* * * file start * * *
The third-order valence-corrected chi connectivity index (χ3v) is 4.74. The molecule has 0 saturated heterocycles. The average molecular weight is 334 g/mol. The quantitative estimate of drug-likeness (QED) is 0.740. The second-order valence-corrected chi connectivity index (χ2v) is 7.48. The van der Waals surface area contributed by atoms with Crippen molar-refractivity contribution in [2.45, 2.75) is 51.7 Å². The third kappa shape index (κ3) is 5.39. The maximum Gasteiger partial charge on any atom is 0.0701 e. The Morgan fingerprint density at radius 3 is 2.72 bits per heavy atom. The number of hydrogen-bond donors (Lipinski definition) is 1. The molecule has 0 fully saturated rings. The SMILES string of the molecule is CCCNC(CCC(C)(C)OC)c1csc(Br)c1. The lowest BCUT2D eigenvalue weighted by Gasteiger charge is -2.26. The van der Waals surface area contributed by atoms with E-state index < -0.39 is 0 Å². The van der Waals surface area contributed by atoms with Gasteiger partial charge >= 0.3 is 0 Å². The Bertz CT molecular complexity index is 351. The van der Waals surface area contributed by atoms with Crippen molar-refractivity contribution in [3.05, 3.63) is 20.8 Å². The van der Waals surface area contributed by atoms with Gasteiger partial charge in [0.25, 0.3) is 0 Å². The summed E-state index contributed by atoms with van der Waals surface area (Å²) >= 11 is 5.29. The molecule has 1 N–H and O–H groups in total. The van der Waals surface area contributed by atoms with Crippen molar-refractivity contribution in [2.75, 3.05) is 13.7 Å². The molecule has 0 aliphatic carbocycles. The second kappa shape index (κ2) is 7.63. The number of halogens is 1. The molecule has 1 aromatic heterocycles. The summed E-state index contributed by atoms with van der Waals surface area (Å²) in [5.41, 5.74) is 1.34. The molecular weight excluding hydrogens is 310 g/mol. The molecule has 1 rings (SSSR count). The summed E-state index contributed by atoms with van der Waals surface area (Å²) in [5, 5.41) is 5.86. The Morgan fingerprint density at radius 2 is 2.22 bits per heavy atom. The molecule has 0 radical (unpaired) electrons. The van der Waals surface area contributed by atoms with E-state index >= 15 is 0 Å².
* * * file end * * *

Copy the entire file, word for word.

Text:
The third-order valence-corrected chi connectivity index (χ3v) is 4.74. The molecule has 0 saturated heterocycles. The average molecular weight is 334 g/mol. The quantitative estimate of drug-likeness (QED) is 0.740. The second-order valence-corrected chi connectivity index (χ2v) is 7.48. The van der Waals surface area contributed by atoms with Crippen molar-refractivity contribution in [2.45, 2.75) is 51.7 Å². The third kappa shape index (κ3) is 5.39. The maximum Gasteiger partial charge on any atom is 0.0701 e. The Morgan fingerprint density at radius 3 is 2.72 bits per heavy atom. The number of hydrogen-bond donors (Lipinski definition) is 1. The molecule has 0 fully saturated rings. The SMILES string of the molecule is CCCNC(CCC(C)(C)OC)c1csc(Br)c1. The lowest BCUT2D eigenvalue weighted by Gasteiger charge is -2.26. The van der Waals surface area contributed by atoms with E-state index < -0.39 is 0 Å². The van der Waals surface area contributed by atoms with Gasteiger partial charge >= 0.3 is 0 Å². The Bertz CT molecular complexity index is 351. The van der Waals surface area contributed by atoms with Crippen molar-refractivity contribution in [3.05, 3.63) is 20.8 Å². The van der Waals surface area contributed by atoms with Gasteiger partial charge in [0.25, 0.3) is 0 Å². The summed E-state index contributed by atoms with van der Waals surface area (Å²) >= 11 is 5.29. The molecule has 1 N–H and O–H groups in total. The van der Waals surface area contributed by atoms with Crippen molar-refractivity contribution in [2.75, 3.05) is 13.7 Å². The molecule has 0 aliphatic carbocycles. The second kappa shape index (κ2) is 7.63. The number of halogens is 1. The molecule has 1 aromatic heterocycles. The summed E-state index contributed by atoms with van der Waals surface area (Å²) in [5.41, 5.74) is 1.34. The molecular weight excluding hydrogens is 310 g/mol. The molecule has 1 rings (SSSR count). The summed E-state index contributed by atoms with van der Waals surface area (Å²) in [5, 5.41) is 5.86. The Morgan fingerprint density at radius 2 is 2.22 bits per heavy atom. The molecule has 0 radical (unpaired) electrons. The van der Waals surface area contributed by atoms with E-state index >= 15 is 0 Å².